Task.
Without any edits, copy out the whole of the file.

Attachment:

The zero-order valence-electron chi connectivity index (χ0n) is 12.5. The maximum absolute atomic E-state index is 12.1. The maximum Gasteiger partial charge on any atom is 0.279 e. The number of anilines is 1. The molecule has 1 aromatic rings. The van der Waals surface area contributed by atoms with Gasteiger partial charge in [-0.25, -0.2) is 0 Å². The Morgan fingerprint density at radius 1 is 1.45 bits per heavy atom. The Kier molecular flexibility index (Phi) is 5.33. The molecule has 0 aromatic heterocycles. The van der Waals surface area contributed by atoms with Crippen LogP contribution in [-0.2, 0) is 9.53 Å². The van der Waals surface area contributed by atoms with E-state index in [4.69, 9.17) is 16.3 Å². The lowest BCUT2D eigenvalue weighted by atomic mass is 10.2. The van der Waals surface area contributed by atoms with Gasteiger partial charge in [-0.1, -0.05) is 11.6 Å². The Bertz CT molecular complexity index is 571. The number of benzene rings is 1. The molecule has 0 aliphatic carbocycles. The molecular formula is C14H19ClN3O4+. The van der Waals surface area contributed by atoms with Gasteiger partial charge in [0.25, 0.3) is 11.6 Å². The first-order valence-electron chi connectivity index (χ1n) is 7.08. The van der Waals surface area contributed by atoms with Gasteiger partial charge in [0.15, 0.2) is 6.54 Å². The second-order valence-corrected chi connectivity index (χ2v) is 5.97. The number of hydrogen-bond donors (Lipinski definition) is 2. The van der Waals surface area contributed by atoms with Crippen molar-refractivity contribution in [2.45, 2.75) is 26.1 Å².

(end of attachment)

The zero-order valence-electron chi connectivity index (χ0n) is 12.5. The maximum absolute atomic E-state index is 12.1. The maximum Gasteiger partial charge on any atom is 0.279 e. The number of anilines is 1. The molecule has 1 aromatic rings. The van der Waals surface area contributed by atoms with Gasteiger partial charge in [-0.25, -0.2) is 0 Å². The Morgan fingerprint density at radius 1 is 1.45 bits per heavy atom. The Kier molecular flexibility index (Phi) is 5.33. The molecule has 0 aromatic heterocycles. The van der Waals surface area contributed by atoms with Crippen LogP contribution in [-0.2, 0) is 9.53 Å². The van der Waals surface area contributed by atoms with E-state index in [4.69, 9.17) is 16.3 Å². The lowest BCUT2D eigenvalue weighted by atomic mass is 10.2. The van der Waals surface area contributed by atoms with Gasteiger partial charge in [-0.1, -0.05) is 11.6 Å². The Bertz CT molecular complexity index is 571. The number of benzene rings is 1. The molecule has 0 aliphatic carbocycles. The molecular formula is C14H19ClN3O4+. The van der Waals surface area contributed by atoms with Gasteiger partial charge in [0.25, 0.3) is 11.6 Å². The first-order valence-electron chi connectivity index (χ1n) is 7.08. The van der Waals surface area contributed by atoms with Gasteiger partial charge in [0.15, 0.2) is 6.54 Å². The second-order valence-corrected chi connectivity index (χ2v) is 5.97. The number of hydrogen-bond donors (Lipinski definition) is 2. The van der Waals surface area contributed by atoms with Crippen molar-refractivity contribution in [2.45, 2.75) is 26.1 Å².